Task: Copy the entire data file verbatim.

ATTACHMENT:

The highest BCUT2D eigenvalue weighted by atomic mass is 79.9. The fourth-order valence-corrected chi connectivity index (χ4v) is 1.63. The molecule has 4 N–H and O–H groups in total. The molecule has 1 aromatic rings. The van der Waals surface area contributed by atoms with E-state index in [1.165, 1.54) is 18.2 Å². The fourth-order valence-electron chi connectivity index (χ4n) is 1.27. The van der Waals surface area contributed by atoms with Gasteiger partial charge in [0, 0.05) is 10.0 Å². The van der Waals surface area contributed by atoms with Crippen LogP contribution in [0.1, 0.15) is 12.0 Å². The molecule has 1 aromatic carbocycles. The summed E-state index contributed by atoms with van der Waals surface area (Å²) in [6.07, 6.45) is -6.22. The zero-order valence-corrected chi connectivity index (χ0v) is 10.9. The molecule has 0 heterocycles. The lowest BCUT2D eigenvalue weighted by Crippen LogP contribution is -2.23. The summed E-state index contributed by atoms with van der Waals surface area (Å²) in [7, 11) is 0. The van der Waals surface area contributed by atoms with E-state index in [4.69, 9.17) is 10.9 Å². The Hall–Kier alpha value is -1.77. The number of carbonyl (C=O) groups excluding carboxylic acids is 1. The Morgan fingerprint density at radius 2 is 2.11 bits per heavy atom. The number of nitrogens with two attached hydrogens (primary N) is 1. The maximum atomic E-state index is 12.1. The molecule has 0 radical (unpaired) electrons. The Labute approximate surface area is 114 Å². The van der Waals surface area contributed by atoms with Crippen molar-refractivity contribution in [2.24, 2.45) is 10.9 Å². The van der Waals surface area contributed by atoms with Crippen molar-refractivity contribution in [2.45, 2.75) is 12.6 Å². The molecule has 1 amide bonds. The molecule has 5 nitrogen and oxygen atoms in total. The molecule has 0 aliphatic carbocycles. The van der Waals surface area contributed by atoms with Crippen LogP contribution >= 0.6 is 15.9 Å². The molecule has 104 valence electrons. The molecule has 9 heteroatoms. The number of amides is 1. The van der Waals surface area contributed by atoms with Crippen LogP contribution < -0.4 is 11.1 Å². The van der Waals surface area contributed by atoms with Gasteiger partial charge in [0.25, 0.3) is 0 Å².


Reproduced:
The highest BCUT2D eigenvalue weighted by atomic mass is 79.9. The fourth-order valence-corrected chi connectivity index (χ4v) is 1.63. The molecule has 4 N–H and O–H groups in total. The molecule has 1 aromatic rings. The van der Waals surface area contributed by atoms with E-state index in [1.165, 1.54) is 18.2 Å². The fourth-order valence-electron chi connectivity index (χ4n) is 1.27. The van der Waals surface area contributed by atoms with Gasteiger partial charge in [0, 0.05) is 10.0 Å². The van der Waals surface area contributed by atoms with Crippen LogP contribution in [0.1, 0.15) is 12.0 Å². The molecule has 1 aromatic carbocycles. The summed E-state index contributed by atoms with van der Waals surface area (Å²) in [6.07, 6.45) is -6.22. The zero-order valence-corrected chi connectivity index (χ0v) is 10.9. The molecule has 0 heterocycles. The lowest BCUT2D eigenvalue weighted by Crippen LogP contribution is -2.23. The summed E-state index contributed by atoms with van der Waals surface area (Å²) in [7, 11) is 0. The van der Waals surface area contributed by atoms with E-state index in [4.69, 9.17) is 10.9 Å². The Hall–Kier alpha value is -1.77. The number of carbonyl (C=O) groups excluding carboxylic acids is 1. The Morgan fingerprint density at radius 2 is 2.11 bits per heavy atom. The number of nitrogens with two attached hydrogens (primary N) is 1. The maximum atomic E-state index is 12.1. The molecule has 0 radical (unpaired) electrons. The Labute approximate surface area is 114 Å². The van der Waals surface area contributed by atoms with Crippen molar-refractivity contribution in [2.24, 2.45) is 10.9 Å². The van der Waals surface area contributed by atoms with Crippen molar-refractivity contribution in [2.45, 2.75) is 12.6 Å². The molecule has 1 amide bonds. The molecule has 5 nitrogen and oxygen atoms in total. The molecule has 0 aliphatic carbocycles. The van der Waals surface area contributed by atoms with Crippen LogP contribution >= 0.6 is 15.9 Å². The molecule has 104 valence electrons. The molecule has 9 heteroatoms. The number of amides is 1. The van der Waals surface area contributed by atoms with Crippen LogP contribution < -0.4 is 11.1 Å². The van der Waals surface area contributed by atoms with Gasteiger partial charge in [0.25, 0.3) is 0 Å².